Plan To Install Cable Car Tour Inside The World’s Largest Cave

Provincial officials in the Quang Binh region of Vietnam have vouched to push ahead with a measure that would see the creation of a gondola lift in Son Doong Cave, the world’s largest cave. Even without approval from national authorities.

The north-central province’s leadership recently hosted a press conference to eliminate environmental concerns about its plan to build a 212-million dollar cable car setup inside Phong Nha – Ke Bang National Park’s immense Son Doong Cave. Truong An Ninh, a spokesman for Quang Binh Province, announced they had picked the real estate and resort developer, Sun Group, to survey the area, before officially installing the system.

The two-way route will stretch 10.6 km from Tien Son Cave to the rear opening of Son Doong, which contains an estimated 150 individual grottos along with an underground jungle and numerous rivers. Thirty medial supporting towers will be built to support the cable, while each tower will feature a 360-degree camera that will help notify park authorities of forest fires and other threats. Though some have urged of the environmental damage the towers and overall construction could cause, officials argued that these impacts would be minimal and sparing.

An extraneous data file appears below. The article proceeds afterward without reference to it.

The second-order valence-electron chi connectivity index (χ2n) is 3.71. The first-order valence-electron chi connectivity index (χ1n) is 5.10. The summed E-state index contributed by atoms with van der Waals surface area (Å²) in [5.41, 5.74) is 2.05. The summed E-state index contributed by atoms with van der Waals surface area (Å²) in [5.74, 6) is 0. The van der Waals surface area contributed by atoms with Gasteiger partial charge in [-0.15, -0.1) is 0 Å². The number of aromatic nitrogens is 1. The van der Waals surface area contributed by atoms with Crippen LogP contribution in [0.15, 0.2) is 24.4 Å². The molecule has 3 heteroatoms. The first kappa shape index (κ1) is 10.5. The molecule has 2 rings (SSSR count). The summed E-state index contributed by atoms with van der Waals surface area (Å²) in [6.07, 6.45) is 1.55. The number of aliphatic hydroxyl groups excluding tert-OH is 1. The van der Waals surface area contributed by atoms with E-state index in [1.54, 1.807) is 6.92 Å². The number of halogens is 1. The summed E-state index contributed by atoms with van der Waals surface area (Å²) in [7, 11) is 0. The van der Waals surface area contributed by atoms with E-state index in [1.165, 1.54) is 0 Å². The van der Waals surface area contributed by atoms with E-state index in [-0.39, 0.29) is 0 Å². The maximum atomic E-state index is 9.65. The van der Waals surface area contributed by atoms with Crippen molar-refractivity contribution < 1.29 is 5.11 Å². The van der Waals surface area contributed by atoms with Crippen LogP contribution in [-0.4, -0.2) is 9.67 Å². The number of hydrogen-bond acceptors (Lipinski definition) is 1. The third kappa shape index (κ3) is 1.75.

“There won’t be any impact on the caves’ natural beauty or structural integrity,” said Nguyen Huu Hoai, Quang Binh’s mayor. “The system will not pose any threat to visitors’ safety.”

The undertaking is modeled after 86 similar projects at national parks in 26 other countries around the world. Before its formally set into motion, Hoai said the province would have to carefully consider the logistics and deliberate with central government agencies as well as the United Nations Educational, Scientific and Cultural Organization (UNESCO).

“If the agencies and UNESCO don’t endorse [the cable car system], we won’t do it,” he said.

Tourists will have to manually walk into Son Doong to use the tour service as it will sit 300-500 meters inside. It is expected to hold 1,000 passengers an hour for around 20 dollars each, allowing visitors of all walks of life to communally enjoy the cave and other attractions.

“With so much potential to become an international destination, Quang Binh cannot accept a future of poverty. Tourism development, including the cable car system, is the right direction for Quang Binh to escape poverty and become a rich province,” Hoai said, adding that “The cable car system will surely create tourism breakthroughs and jobs for thousands of locals.”

Still, without approval from the nation’s agencies, the project’s announcement means nothing.

“We have not received any responses from agencies concerned and we have not rendered an official verdict on the matter,” said Nguyen Dinh Toan, vice minister of construction.